CAIRO: The Egyptian Cabinet formed a senior committee to draft a scheme to develop the Northwest Coast and its desert-hinterlands villages in a bid to offer international tenders and execution in the upcoming phase, they announced in their meeting Sunday.
“The developmental plans of the Northwest Coast are scheduled to address the region’s agricultural, constructional, and remedial tourism potentials,” Prime Minister Ibrahim Mahlab said during the meeting.
President Abdel Fatah al-Sisi had planned fifteen new roads to be built by the end of 2014 and the General Authority for Roads and Bridges is scheduled to extend roads for the region, Mahlab said. The project will provide 34 million people with 11 million job opportunities until 2052.
Mahlab ordered the formed committee to draft the desert-hinterlands of each governorate alone to be separate and to be followed-up during implementation by the respected governors.
In January 2013, a joint committee of officials from the Ministries of Agriculture, Energy, Tourism, and Housing prepared a report of the development and submitted it to Sisi for approval, Egyptian People news gate reported on Jan. 29.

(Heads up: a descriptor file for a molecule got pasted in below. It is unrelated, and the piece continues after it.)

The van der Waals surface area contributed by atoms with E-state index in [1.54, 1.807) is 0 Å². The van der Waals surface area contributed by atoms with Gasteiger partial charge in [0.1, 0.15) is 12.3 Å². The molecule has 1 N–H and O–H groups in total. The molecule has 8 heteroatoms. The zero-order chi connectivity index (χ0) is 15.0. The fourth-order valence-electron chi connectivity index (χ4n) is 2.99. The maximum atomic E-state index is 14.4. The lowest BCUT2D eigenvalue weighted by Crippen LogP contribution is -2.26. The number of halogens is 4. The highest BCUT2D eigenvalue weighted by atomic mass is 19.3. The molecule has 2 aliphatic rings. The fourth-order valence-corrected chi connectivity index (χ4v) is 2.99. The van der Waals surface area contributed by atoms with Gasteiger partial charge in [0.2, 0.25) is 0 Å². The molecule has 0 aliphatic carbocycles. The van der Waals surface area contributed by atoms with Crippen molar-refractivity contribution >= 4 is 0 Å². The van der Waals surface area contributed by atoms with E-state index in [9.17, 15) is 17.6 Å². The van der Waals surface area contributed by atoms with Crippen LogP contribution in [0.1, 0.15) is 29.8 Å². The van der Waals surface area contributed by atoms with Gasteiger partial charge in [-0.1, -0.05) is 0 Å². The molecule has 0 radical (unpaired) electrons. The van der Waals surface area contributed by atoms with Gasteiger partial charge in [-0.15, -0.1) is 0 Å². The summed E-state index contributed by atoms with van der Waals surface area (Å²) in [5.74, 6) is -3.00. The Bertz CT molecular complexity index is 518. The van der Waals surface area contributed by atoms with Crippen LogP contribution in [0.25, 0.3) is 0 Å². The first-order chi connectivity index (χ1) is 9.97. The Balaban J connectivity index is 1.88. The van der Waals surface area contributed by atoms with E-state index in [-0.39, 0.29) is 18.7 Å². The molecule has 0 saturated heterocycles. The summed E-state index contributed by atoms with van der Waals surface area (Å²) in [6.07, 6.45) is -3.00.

“There are five billion acres suitable for agriculture,” the committee revealed in the report. Large parts of the lands will be irrigated with groundwater, desalination, and rains.
The committee recommended cultivating large parts of these pieces of land for oil extraction and to save large quantities of water. The lands are scattered in many regions such as Matrouh, Alamein region, Al-Salloum, and Alexandria.
The report also included establishing a new city in Alamein on 88 acres and a number of urban gatherings to equip large numbers of new farmers and their families, the committee said.
Besides the agriculture and urban sectors, the project addressed establishing Fish Wealth Projects and exploiting mineral wealth in these regions. The report evaluated the project’s primary cost is 10 billion EGP.